How do I read and understand a credit report? - Other Questions


ADVERTISING DISCLOSURE: is an independent, advertising-supported web site. receives compensation from most credit card issuers whose offers appear on our site. Compensation from our advertising partners impacts how and where their products appear on our site, including, for example, the order in which they may appear within review lists. has not reviewed all available credit card offers in the marketplace.

Credit Card Applications » Questions » User Questions » Other » How do I read and understand a credit report?

How do I read and understand a credit report?

Answered on | Updated on August 11th, 2010
The content is accurate at the time of publication and is subject to change.

Each consumer has not one, but three credit reports, one each from the three credit bureaus – Equifax, Experian and TransUnion. These three credit bureaus sell the information indicated on the credit report to consumers; however, a recent Federal Law has mandated these bureaus to provide consumers with one free annual report. If you want to have a look at your report more than once a year, you will have to pay for it.

It is important that you get all three credit reports, because at times, the figures in each report vary from each other. By getting all three, you will be able to compare and contrast these figures. If the difference is too great, you may report this to the bureaus and dispute this. It is also of significance that the consumer personally gets his or her credit report, because by doing so, he or she can get the “consumer copy”, which is translated into more laymen’s terms.

You should then take a look at the sections of each credit report. The first section is “identifying information.” This contains your name and other public information about yourself, such as your SSS number, driver’s license, and public address. You should check all three credit reports if the information is accurate and correct. For instance, check the spelling of your name – remember, just a single mistake could pose as inconveniences for your identification. Also, a single mistake in your social security number would have negative consequences for you.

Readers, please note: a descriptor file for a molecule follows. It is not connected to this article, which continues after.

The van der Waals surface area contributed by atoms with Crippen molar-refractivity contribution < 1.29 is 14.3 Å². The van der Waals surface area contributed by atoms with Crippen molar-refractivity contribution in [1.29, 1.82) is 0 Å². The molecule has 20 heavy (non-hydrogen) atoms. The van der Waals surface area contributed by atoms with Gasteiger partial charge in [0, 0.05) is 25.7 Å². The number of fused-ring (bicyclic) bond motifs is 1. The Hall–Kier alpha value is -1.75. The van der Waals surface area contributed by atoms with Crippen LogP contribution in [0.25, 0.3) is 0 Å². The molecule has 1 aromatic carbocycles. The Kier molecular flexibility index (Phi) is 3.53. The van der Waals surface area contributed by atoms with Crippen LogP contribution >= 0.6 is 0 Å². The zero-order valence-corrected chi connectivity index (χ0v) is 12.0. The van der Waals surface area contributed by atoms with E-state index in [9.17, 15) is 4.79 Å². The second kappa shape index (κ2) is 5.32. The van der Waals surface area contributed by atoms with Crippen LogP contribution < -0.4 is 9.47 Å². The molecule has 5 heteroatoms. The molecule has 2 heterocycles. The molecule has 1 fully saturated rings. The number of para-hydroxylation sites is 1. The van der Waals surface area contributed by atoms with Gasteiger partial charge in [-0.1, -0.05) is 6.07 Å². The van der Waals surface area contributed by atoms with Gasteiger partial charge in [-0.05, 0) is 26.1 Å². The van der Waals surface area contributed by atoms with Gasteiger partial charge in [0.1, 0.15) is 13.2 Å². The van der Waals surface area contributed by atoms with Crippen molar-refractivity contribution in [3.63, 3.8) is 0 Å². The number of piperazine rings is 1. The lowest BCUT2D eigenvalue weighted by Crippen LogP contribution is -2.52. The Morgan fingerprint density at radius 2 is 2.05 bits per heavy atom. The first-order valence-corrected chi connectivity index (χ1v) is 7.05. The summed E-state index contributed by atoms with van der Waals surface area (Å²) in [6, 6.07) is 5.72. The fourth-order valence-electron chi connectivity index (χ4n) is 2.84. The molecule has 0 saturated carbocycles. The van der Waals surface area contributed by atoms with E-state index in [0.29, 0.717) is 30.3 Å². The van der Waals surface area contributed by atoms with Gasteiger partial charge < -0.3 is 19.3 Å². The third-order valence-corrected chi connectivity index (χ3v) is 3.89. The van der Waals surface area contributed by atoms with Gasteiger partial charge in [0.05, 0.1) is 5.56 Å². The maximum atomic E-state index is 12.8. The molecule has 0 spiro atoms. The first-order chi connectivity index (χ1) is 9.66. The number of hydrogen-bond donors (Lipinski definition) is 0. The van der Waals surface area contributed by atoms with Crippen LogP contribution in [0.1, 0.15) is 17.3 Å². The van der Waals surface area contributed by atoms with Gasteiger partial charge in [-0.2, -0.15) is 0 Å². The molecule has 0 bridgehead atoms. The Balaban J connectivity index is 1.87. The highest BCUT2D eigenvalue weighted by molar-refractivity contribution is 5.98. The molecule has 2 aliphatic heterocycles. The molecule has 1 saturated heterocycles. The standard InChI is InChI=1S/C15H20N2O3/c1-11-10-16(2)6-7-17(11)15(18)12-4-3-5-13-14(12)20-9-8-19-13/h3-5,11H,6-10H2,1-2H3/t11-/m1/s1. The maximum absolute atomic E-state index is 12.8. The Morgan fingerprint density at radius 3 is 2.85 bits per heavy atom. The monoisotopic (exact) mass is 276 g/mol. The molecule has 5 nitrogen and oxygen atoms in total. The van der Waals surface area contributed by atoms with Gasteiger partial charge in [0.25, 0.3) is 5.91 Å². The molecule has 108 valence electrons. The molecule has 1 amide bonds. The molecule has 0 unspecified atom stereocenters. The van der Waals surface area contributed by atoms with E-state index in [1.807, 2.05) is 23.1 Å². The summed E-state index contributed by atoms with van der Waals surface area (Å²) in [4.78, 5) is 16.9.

The second section is your “credit history” which includes the kind of credit you have, whether they are installments you’ve made, other transactions such as loans and / or mortgages; your balance, or how much you still owe; indication if you have reached the credit limit or not, status of your account or accounts (if you have more than one), whether they are open, closed, active, inactive, or paid; and indication of how well your maintenance of the account/s is. Other information showed is if the account you hold is shared with another person.

The other sections of a credit report are the consumer’s “public records” and “inquiries”.

Once you’ve gone over the reports, as mentioned earlier, you should then compare the information from the three bureaus and immediately inform the bureau in writing of any anomaly or mistake, especially if it’s a wrong figure or balance in the credit history section of your credit report.

Disclaimer: This editorial content is not provided or commissioned by the credit card issuer(s). Opinions expressed here are the author's alone, not those of the credit card issuer(s), and have not been reviewed, approved or otherwise endorsed by the credit card issuer(s). Reasonable efforts are made to present accurate information, however all information is presented without warranty. Consult a card's issuing bank for the terms & conditions.
All rates and fees, and other terms and conditions of the products mentioned in this article/post are actual as of the last update date but are subject to change. See the current products' Terms & Conditions on the issuing banks' websites.
Get the latest news, articles and expert advice delivered to your inbox. It's FREE.
The Citi Rewards+℠ Card - the only credit card that automatically rounds up to the nearest 10 points on every purchase - with no cap.
Excellent, Good Credit
Earn unlimited 1.5% cash rewards on all purchases.
Good, Excellent Credit
See Rates & Fees
Perfect credit not required for approval; we may approve you when others won’t
Fair/Bad Credit

Other Questions in

You've successfully subscribed!

Please specify the following:All these fields are optional

Your Credit History
Themes you are interested in:

By providing this information you help us make our news letters more useful and informative. Thank you!